In an interesting case from the Sixth Circuit, several issues that are important to defendants post-2018 are considered in a case that has been working it’s way through the justice system for 7 years after the initial sentence was pronounced. This is an in-depth analysis:

In United States v. Richardson, Nos. 17-2157, 17-2183 , (6th Cir. 2020), defendant Frank Richardson took his sentence to the appeals court for a third time since he was originally sentenced. Richardson had been convicted by a jury of committing a string of armed robberies in and around the Detroit area.

On direct appeal, his sentence was affirmed by the Sixth Circuit. The Supreme Court then vacated and sent the case back to the appeals court for reconsideration. This was because a new case Johnson v. United States, 135 S. Ct. 2551 (2015), held that crimes of violence that only had the potential of violence, but that didn’t actually involve any real or threatened violence, could not be considered crimes of violence themselves. In technical terms, this decision declared the residual clause of the definition of a crime of violence contained in 18 U.S.C. §924(c) unconstitutionally vague.

The Sixth Circuit vacated and sent the sentence back to the original sentencing court, who then pronounced the same sentence again, but ostensibly considering Johnson when doing so. He appealed his new (same) sentence.

The Sixth Circuit affirmed his sentence again, and again Richardson asked the Supreme Court to review. However, during this time, President Trump signed the First Step Act of 2018 into law. Because the First Step Act made, ” several changes to sentencing law, including a major change in the way courts sentence repeat offenders under § 924(c),” the Supreme Court granted his appeal, vacated his sentence, and remanded to the appeals court so it could determine whether the First Step Act had any affect on his sentence.

Important to our story here, though, is not that the First Step Act may have affected Richardson’s sentence. What is important is whether or not his new sentence, which was the same as his old sentence, was limited in scope or not.

A full resentencing after the first or second remand from the Supreme Court would necessarily bring up any rehabilitation he had done in prison. That means the district court, or the Sixth Circuit, would need to consider the Pepper decision in resentencing. A limited resentencing would only consider the Johnson decision or the First Step Act as they applied to Richardson.

Richardson also alleges that the district court’s decision to reinstate his original sentence is both procedurally and substantively unreasonable. Richardson does not distinguish the court’s alleged procedural errors from its alleged substantive errors. Rather, he levies a general objection that the district court failed to articulate its reasoning for rejecting his arguments and reinstating his original sentence. And he alleges specific errors, including that the district court (1) overlooked his argument about the calculation of his base offense level and criminal history scores; (2) ignored his post-sentencing conduct, which it could consider under Pepper v. United States, 562 U.S. 476 (2011); and (3) failed to consider reducing his sentence on the non-§ 924(c) counts to adjust for the mandatory consecutive sentences on the § 924(c) counts.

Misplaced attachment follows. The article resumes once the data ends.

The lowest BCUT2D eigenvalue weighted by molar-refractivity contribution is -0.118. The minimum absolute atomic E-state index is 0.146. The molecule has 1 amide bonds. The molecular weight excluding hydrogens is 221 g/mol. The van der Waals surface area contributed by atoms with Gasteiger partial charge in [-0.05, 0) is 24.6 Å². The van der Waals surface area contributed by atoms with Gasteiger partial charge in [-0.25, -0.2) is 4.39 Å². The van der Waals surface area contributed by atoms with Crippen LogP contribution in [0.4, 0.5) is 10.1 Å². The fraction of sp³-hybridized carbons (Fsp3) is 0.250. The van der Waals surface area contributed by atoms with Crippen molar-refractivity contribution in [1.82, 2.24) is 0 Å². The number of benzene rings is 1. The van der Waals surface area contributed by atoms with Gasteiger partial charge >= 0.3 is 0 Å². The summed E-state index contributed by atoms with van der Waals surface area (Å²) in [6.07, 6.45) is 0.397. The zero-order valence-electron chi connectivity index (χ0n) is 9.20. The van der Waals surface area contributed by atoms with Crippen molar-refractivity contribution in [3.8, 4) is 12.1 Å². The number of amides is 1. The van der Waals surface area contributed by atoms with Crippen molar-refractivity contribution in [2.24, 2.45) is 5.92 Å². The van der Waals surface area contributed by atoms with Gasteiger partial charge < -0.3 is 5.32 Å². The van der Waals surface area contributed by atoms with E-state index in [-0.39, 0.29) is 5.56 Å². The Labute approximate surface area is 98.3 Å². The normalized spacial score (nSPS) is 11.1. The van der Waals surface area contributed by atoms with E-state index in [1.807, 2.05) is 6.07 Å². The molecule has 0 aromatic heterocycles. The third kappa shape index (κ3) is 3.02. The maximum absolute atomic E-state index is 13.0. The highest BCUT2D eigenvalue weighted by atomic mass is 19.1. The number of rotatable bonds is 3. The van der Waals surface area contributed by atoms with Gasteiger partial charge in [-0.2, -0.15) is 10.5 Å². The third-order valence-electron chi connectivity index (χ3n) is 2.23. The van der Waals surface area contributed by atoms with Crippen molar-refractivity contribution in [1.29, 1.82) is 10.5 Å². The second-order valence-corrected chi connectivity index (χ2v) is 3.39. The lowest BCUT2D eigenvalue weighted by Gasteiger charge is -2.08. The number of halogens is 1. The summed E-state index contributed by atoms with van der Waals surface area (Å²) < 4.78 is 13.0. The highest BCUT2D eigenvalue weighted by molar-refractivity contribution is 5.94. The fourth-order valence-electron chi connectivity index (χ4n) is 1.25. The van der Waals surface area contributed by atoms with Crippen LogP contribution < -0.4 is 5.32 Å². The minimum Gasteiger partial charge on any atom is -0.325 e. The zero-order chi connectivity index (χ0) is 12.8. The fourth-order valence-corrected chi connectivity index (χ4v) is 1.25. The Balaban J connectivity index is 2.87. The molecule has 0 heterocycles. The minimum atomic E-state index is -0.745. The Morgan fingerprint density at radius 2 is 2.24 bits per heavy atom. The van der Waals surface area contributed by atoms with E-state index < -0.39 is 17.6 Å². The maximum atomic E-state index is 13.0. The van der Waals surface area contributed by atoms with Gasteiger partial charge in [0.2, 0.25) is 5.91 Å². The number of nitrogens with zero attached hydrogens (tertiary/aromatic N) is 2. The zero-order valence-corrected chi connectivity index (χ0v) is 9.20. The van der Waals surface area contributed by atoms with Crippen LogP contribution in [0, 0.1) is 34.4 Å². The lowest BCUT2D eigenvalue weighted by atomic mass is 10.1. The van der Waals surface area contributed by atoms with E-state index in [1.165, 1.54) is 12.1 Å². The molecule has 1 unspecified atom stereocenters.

… Richardson claims that the district court failed to consider his post-sentencing rehabilitation, as Pepper allows, but because we issued a limited remand, the district court did not need to consider that factor before resentencing Richardson. Indeed, the Supreme Court noted that it did not intend “to preclude courts of appeals from issuing limited remand orders, in appropriate cases, that may render evidence of postsentencing rehabilitation irrelevant in light of the narrow purposes of the remand proceeding.” Pepper, 562 U.S. at 505 n.17. For that reason, we have held that Pepper-related arguments are appropriate only when the remand is general

United States v. Richardson, Nos. 17-2157, 17-2183 (6th Cir. 2020)

So, although Richardson benefited legally from the Johnson decision, and the First Step Act, the Sixth Circuit determined that neither of these were general, and that neither of them required a full resentencing, and thus Pepper would not be used.

[Update 3/5/2020: This decision is very new as of this writing, as it was decided on January 27, 2020. Under Supreme Court Rules, Richardson has 90 days to file a request for yet another review. After some digging, he doesn’t seem to have filed a petition for review yet, but he has until April 26, 2020 to file again to the Supreme Court to challenge whether or not his sentencing was properly limited in scope, or whether he should have had a full (general) resentencing on remand.]